Lord David Cecil

Lord Edward Christian David Gascoyne-Cecil, CH (9 April 1902 – 1 January 1986) was a British biographer, historian, and scholar. He held the style of “Lord” by courtesy, as a younger son of a marquess.

Cecil read Modern History at Oxford and in 1924 obtained first-class honours. From 1924 to 1930 he was a Fellow of Wadham College, Oxford. With his first publication, The Stricken Deer (1929), a sympathetic study of the poet Cowper, he made an immediate impact as a literary historian. Studies followed on Walter Scott, early Victorian novelists and Jane Austen.

In 1939 he became a Fellow of New College, Oxford, where he remained a Fellow until 1969, when he became an Honorary Fellow.[1]

In 1947 he became Professor of Rhetoric at Gresham College, London, for a year; but in 1948 he returned to the University of Oxford and remained a Professor of English Literature there until 1970. For a time Cecil was an associate of the literary group known as the “Inklings“, which included notable authors such as J.R.R. Tolkien, C.S. Lewis, and Owen Barfield. While a professor at New College Cecil’s pupils included Kingsley Amis, R. K. Sinha, John Bayley, the Milton scholar Dennis Burden, and Ludovic Kennedy. Neil Powell describes Amis’s relationship with him, or lack of a relationship, as follows:

[Amis’s] allocated supervisor was Lord David Cecil, who seemed disinclined to supervise anything at all; after a term and a half had passed without any contact between them, Kingsley decided to go in search of him at New College. This caused much amusement at the porters’ lodge, as if he had asked for the Shah of Persia: ‘Oh no, sir. Lord David? Oh, you’d have to get up very early in the morning to get hold of him. Oh dear, oh dear. Lord David in college, well I never did.’

During his academic career Cecil published studies of Hardy, Shakespeare, Thomas Gray, Dorothy Osborne and Walter Pater. As well as his literary studies he also published a two-volume historical biography of Lord Melbourne (to whom he was distantly related) and appreciations of visual artists – Augustus John, Max Beerbohm, Samuel Palmer and Edward Burne-Jones. In retirement he published further literary and biographic studies of Walter de la Mare, Jane Austen, Charles Lamb and Desmond MacCarthy, as well as a history of his own family, The Cecils of Hatfield House and an account of Some Dorset Country Houses. His anthology of writers who had given him special pleasure, Library Looking Glass, appeared in 1975.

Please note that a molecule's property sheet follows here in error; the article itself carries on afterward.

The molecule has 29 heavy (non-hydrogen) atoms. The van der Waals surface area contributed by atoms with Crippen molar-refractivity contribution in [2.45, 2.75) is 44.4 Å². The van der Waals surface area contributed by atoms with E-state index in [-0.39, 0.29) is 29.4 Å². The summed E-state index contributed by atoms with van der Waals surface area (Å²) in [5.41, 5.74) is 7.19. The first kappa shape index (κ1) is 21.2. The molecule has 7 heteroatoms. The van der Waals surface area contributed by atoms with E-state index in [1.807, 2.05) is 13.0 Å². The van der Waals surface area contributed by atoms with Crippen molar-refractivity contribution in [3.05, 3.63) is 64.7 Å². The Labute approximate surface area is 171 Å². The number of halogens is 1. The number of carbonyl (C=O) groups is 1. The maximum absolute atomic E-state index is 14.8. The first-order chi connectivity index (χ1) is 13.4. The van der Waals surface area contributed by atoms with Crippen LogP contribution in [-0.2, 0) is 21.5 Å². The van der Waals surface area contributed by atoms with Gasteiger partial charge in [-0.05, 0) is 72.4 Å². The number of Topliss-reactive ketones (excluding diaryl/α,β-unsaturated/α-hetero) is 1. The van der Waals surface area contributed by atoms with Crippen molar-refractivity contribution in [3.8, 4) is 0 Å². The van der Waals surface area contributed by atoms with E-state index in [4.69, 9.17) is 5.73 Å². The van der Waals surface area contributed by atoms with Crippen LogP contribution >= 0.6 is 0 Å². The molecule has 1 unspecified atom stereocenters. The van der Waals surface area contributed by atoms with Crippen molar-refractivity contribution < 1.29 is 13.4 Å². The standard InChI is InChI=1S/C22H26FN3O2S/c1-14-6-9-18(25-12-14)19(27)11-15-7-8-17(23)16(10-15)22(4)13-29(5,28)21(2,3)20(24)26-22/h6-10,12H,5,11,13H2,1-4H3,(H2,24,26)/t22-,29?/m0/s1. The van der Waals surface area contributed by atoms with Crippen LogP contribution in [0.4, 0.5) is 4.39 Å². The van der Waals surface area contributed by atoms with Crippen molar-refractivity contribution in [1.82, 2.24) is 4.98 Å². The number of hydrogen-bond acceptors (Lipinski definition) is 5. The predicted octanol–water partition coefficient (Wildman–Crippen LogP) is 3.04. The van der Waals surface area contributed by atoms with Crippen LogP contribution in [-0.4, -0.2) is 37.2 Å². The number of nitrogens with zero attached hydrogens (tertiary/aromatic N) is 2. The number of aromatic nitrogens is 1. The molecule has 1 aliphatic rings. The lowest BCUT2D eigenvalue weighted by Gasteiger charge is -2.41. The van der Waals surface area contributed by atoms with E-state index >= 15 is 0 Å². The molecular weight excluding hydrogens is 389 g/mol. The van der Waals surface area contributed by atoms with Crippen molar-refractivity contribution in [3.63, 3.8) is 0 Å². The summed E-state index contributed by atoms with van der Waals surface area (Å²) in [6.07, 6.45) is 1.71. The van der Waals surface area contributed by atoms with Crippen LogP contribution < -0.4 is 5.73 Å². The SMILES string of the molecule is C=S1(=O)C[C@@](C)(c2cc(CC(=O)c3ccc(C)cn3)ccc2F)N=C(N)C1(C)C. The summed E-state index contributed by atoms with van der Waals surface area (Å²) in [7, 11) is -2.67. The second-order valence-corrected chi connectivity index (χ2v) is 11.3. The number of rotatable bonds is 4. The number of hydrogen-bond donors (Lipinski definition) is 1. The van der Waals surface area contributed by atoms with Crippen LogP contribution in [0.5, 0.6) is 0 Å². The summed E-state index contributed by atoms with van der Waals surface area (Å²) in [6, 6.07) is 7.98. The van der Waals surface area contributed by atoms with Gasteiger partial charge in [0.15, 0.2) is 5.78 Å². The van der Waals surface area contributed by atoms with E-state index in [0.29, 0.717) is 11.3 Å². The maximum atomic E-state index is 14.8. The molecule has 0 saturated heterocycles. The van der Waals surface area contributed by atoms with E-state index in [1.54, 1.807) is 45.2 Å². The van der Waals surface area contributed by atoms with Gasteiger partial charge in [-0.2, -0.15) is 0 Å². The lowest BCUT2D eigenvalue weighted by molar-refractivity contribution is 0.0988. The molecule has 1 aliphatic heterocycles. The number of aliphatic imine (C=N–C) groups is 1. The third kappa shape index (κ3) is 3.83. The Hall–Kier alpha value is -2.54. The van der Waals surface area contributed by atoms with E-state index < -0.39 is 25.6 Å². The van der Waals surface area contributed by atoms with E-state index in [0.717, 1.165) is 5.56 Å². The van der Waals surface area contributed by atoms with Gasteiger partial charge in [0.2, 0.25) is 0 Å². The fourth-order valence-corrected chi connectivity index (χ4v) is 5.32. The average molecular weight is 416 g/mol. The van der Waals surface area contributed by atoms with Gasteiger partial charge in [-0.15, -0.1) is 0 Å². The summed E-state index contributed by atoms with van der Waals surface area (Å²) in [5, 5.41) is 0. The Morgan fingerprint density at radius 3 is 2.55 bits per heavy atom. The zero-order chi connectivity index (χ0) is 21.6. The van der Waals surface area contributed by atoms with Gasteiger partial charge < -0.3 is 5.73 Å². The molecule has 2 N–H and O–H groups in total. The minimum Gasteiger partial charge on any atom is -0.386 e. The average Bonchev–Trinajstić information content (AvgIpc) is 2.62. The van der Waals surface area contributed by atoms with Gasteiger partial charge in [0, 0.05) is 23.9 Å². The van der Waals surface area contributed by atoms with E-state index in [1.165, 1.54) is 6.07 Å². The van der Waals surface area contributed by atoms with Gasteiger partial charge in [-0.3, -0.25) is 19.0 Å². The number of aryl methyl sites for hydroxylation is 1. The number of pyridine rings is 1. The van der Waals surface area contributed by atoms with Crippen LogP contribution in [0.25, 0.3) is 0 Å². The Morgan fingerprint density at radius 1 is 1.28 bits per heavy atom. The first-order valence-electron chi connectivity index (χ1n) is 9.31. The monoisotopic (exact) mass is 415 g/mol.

Books in order of publication:

  • The Stricken Deer or The Life of Cowper (1929) [on the poet William Cowper; this won the 1929 James Tait Black Memorial Prize]
  • Sir Walter Scott: The Raven Miscellany (1933)
  • Early Victorian Novelists : essays in revaluation (1934)
  • Jane Austen (1936)
  • The Young Melbourne and the Story of his Marriage with Caroline Lamb (1939; reprinted 1948 and 1954)
  • The English Poets (1941)
  • The Oxford Book of Christian Verse (1941) [editor]
  • Men of the R.A.F. (1942) [with Sir William Rothenstein]
  • Hardy the Novelist: an Essay in Criticism (1942) [Clark Lectures]
  • Antony and Cleopatra, the fourth W. P. Ker memorial lecture delivered in the University of Glasgow, 4 May 1943 (1944)
  • Poetry of Thomas Gray (1945) [Warton Lecture]
  • Two Quiet Lives (1948) [on Dorothy Osborne and Thomas Gray]
  • Poets & Story-tellers (1949) [essays]
  • Reading as One of the Fine Arts (1949) inaugural lecture delivered before the University of Oxford on 28 May 1949
  • Lord M, or the Later Life of Lord Melbourne (1954)
  • Walter Pater–the Scholar Artist (1955) Rede Lecture
  • Augustus John: Fifty-two Drawings (1957)
  • The Fine Art of Reading and Other Literary Studies (1957)
  • Modern Verse in English 1900-1950 (1958) [editor with Allen Tate]
  • Max (1964) [biography of Max Beerbohm]
  • Visionary and Dreamer : Two poetic painters, Samuel Palmer & Edward Burne-Jones (from the A.W. Mellon Lectures, 1969)
  • The Bodley Head Beerbohm (1970) [editor]
  • Max Beerbohm: Selected Prose (1970) [editor]
  • A Choice of Tennyson’s Verse (1971) [editor]
  • The Cecils of Hatfield House: a Portrait of an English Ruling Family (1973)
  • Walter de la Mare (1973) [English Association leaflet]
  • A Victorian Album: Julia Margaret Cameron and her Circle (1975) [with Graham Ovenden]
  • Library Looking-Glass (1975) [anthology]
  • Lady Ottoline’s Album (1976)
  • A Portrait of Jane Austen (1978)
  • A Portrait of Charles Lamb (1983)
  • Desmond MacCarthy, the Man and His Writings (1984) [editor]
  • Some Dorset Country Houses (1985)
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